de Kooning, the Mash-Up Master

Rachel Bowden

ENG 328

Pink Angels, 1945 (oil, charcoal/canvas; 52×40)

Willem de Kooning’s Pink Angels screams “mash-up” art, successfully creating an organic-looking whole from many disjointed pieces. De Kooning’s disjointed style allowed him to create pieces that had motion, action, symmetry, abstract images, and grace all at the same time—in other words, controlled “Modernist” chaos.

This piece is interesting because although there is a main image that really draws us in (almost everything in pink, particularly the biggest pink piece in the bottom right section of the canvas), we’re not quite sure what it is. Some of the shapes look as though they could be human body parts, but the image as a whole is very fragmented which makes it hard for us as viewers to dedicate our thoughts to just one idea of what we’re looking at. The motion of the piece also makes it challenging. Although it looks like there could be human shapes in it (and because the title alludes to it being something that has a quasi-human shape), the brush strokes from the surrounding light brown color make it hard to see where some limbs start and where others end.

Although very abstract due to the nature of the shapes, we also see some harsh lines used that present us with symmetry, and some of the shapes like the pink rectangle on the bottom right hand corner have very clear tones of cubist shapes. It looks as if there’s a crab in the bottom right hand corner, and we can also make out what looks to be a human eye, but beyond that, it’s quite tough. There aren’t too many colors used, but the pink really stands out and the brown in the background, along with some darker pinks, complement the rest of the image well and don’t make it too busy.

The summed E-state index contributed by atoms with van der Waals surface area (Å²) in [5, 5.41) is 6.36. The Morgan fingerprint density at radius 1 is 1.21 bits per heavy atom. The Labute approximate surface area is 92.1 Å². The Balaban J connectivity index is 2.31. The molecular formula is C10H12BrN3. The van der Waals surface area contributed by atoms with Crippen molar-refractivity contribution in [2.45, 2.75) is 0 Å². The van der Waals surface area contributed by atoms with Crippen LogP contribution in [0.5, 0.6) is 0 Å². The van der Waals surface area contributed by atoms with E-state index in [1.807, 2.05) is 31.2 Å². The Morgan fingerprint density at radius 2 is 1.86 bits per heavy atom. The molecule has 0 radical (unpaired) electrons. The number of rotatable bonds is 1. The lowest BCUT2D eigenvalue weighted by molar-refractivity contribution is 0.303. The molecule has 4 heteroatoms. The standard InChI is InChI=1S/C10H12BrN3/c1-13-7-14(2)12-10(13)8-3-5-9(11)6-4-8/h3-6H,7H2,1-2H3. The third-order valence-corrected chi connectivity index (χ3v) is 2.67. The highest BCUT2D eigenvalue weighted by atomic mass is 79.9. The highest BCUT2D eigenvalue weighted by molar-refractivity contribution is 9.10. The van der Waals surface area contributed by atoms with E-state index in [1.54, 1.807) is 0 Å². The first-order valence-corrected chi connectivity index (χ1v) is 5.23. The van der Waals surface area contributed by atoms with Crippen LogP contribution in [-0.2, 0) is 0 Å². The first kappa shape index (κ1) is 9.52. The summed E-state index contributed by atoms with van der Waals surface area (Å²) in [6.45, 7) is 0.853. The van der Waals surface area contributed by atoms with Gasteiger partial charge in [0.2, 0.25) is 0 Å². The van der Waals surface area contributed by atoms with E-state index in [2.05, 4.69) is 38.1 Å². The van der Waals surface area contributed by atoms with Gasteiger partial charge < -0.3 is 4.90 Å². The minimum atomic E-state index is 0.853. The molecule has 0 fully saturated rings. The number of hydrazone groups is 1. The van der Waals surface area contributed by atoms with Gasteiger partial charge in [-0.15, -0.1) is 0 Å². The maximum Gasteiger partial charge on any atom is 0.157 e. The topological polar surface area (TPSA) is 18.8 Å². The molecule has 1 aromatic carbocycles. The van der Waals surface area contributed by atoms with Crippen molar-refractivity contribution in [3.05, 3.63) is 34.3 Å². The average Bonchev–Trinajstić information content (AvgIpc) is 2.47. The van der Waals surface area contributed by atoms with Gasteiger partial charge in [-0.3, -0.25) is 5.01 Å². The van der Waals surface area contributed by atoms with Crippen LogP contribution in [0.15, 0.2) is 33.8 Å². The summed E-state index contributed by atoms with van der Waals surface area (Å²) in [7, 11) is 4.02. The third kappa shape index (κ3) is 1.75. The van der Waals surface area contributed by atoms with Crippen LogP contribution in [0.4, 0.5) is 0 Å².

De Kooning is difficult to capture because he draws from so many artistic inspirations and doesn’t try to fit himself into one box. He spills from abstract expressionism to figuration, and seems not to be too concerned with conventions. Specifically in this painting, de Kooning seems to compress space and makes his body parts almost camouflaged. We as viewers have to piece together the pieces of his puzzle, and his subtle hints (eyes, distinct animate shapes like crab claws, etc.) only suggest things to us. He has very Picasso-esque elements in his pieces, and this mixed with all the other “types” of artistic technique let us know that de Kooning was a true Modernist—he didn’t want to label himself. He instead wanted to squeeze everything he could onto one canvas—the old, the present, and the exciting new.

A key example of a hungry Modernist artist, de Kooning was the epitome of “making it new”. He brought savagery, grace, confusion, symmetry, color, and abstract elements all into one, and was not content with having just one label. Pink Angels, like his other paintings, is a Modernist example of “controlled chaos” and presents us with another definition of Modernism.

COTTER, HOLLAND. “Unfurling a Life of Creative Exuberance.” The New York Times – Breaking News, World News & Multimedia. N.p., n.d. Web. 17 Oct. 2013. <;.

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